In State v. Pate, the court upheld a warrantless arrest by an officer from Cuba, Missouri, in Crawford County based upon a wanted entered by a detective from the University City Police Department in St. Louis County. The wanted related to an allegation of armed robbery in University City.[27] An officer in Cuba made contact with the defendant, saw the wanted in his computer, and arrested him.[28] The court stated that “‘[i]nformation supplied by one police department can provide the probable cause for an officer in another police department to make an arrest.’ Radio bulletins, telephone calls, computer records, and police flyers have all been upheld as permissible means of authorizing officers to arrest, so long as the individual officer disseminating the information had probable cause to arrest at that time.”[29] The court found that computer records “can also support an investigative stop, rather than an arrest, where police have reasonable suspicion the person stopped has committed a crime, rather than probable cause.”[30] However, for an arrest based on such information to be constitutional, “the State must show that the officer who provided the information had probable cause that would have enabled the officer to make the arrest himself. If it is later apparent that the officer requesting assistance in arresting the accused did not have probable cause for the arrest, evidence obtained incident to the arrest may be suppressed…. The crux is whether the communication was supported by probable cause, and here it was. While an arrest warrant would have provided clear evidence of probable cause as opposed to the tenuous nature of a ‘wanted,’ the Cuba police department’s reliance on the ‘wanted’ was lawful under the circumstances here.”[31]

The opinion in Pate is silent as to whether the arresting officer in Cuba possessed any understanding of the circumstances justifying the wanted, and makes only a cursory reference to arrests based on collective knowledge.[32] If the arresting officer in fact lacked information about the basis for the wanted, the collective knowledge doctrine would arguably be inapplicable because the doctrine applies “as long as there is some degree of communication” between the officers.[33] Under 8th Circuit precedent, the collective knowledge doctrine applies only “‘between officers functioning as a ‘search team’ and [does not apply to] officers acting as independent actors who merely happen to be investigating the same subject.’”[34]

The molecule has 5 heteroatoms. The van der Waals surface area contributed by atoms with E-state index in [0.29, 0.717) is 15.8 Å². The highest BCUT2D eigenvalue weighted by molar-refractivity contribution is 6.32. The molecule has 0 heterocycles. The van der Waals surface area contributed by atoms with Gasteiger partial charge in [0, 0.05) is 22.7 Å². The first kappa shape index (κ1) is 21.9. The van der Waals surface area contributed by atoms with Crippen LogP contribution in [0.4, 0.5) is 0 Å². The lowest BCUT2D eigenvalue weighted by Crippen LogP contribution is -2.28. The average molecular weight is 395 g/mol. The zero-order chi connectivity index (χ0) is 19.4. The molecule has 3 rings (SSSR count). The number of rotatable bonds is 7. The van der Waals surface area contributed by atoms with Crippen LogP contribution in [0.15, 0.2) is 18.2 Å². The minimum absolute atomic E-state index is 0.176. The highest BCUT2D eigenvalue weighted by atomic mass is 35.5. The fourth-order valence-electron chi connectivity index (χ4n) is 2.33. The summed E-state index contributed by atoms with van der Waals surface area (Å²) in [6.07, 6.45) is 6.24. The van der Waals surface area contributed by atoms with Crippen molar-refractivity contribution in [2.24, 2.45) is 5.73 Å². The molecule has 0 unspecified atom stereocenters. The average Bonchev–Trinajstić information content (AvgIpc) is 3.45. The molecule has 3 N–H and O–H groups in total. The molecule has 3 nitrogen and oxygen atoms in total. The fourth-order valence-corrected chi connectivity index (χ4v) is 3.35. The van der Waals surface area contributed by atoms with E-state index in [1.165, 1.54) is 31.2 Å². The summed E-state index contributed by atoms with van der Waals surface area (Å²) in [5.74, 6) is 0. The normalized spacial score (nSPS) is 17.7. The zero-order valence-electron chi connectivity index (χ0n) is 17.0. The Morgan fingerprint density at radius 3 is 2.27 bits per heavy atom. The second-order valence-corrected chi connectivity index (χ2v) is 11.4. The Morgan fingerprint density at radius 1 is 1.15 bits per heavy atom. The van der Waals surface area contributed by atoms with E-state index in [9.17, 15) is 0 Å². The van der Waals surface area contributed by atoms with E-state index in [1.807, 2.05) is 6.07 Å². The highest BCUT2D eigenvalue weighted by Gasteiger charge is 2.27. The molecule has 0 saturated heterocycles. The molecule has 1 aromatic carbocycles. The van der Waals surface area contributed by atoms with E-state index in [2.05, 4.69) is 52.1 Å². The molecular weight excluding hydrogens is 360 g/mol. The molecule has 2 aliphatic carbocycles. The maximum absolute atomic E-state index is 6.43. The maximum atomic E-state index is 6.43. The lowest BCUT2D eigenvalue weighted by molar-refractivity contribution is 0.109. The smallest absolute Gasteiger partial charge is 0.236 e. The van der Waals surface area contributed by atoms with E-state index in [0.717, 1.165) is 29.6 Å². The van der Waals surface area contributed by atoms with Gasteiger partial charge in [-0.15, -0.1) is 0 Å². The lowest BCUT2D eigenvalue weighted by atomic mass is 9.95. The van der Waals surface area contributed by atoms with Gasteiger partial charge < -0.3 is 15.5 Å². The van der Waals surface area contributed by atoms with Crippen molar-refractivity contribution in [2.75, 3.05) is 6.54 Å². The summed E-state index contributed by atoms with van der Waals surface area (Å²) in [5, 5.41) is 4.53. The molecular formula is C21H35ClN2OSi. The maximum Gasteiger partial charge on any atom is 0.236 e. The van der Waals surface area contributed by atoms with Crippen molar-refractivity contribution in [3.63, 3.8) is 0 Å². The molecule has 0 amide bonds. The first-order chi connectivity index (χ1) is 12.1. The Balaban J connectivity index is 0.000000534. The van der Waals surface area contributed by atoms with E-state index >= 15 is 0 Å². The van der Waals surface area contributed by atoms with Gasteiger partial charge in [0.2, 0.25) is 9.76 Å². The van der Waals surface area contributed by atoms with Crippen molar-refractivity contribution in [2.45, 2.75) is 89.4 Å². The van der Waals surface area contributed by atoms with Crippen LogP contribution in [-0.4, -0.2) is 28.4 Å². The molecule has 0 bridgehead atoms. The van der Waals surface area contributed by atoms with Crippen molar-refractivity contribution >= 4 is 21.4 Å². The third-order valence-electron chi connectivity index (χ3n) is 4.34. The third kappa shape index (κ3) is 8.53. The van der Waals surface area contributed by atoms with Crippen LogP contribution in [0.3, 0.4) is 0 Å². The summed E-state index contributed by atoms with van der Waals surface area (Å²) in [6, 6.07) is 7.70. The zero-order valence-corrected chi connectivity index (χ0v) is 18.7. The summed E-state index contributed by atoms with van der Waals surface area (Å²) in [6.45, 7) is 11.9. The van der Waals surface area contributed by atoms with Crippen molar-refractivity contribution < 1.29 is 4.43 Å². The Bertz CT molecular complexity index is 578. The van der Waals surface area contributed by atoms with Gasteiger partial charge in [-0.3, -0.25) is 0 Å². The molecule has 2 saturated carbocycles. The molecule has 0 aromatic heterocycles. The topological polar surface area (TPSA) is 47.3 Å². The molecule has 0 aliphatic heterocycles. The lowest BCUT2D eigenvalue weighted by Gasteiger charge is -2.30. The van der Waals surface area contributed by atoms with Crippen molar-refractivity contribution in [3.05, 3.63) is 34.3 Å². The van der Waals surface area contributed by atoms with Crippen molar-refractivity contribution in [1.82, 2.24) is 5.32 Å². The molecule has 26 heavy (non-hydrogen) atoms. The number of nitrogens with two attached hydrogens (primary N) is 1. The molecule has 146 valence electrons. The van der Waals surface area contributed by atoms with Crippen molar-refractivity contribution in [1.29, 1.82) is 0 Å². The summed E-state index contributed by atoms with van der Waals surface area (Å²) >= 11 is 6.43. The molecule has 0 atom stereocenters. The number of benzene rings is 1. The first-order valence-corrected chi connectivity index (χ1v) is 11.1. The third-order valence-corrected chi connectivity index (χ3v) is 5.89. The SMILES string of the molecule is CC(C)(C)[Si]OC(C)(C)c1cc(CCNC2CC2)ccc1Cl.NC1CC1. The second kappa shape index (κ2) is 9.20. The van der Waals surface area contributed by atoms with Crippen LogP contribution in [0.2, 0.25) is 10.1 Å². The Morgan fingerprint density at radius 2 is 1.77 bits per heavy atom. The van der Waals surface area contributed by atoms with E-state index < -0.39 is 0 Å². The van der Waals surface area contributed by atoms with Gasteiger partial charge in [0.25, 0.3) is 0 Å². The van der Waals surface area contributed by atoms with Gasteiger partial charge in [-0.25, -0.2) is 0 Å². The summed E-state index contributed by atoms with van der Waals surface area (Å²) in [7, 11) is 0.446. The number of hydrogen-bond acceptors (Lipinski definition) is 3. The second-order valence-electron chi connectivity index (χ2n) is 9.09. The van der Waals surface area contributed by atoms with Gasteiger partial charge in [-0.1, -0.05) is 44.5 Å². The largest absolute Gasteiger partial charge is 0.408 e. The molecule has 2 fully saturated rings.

In U.S. v. Holloman, a federal judge reached a different conclusion. The court granted a motion to suppress after an arrest by a City of St. Louis officer based upon a wanted entered by another city officer conducting an unrelated investigation. The arresting officer was investigating a tip regarding a felon possessing a firearm.[35] His computer showed that another officer had entered the suspect as “wanted” for a rape investigation.[36] He confirmed that the wanted was still active, but had no independent knowledge of the basis for the wanted. When the officer confronted the suspect, he told the suspect he was under arrest “and that he had an active warrant for statutory rape second.”[37] He searched the suspect’s girlfriend’s apartment and found a firearm, leading to federal charges.[38]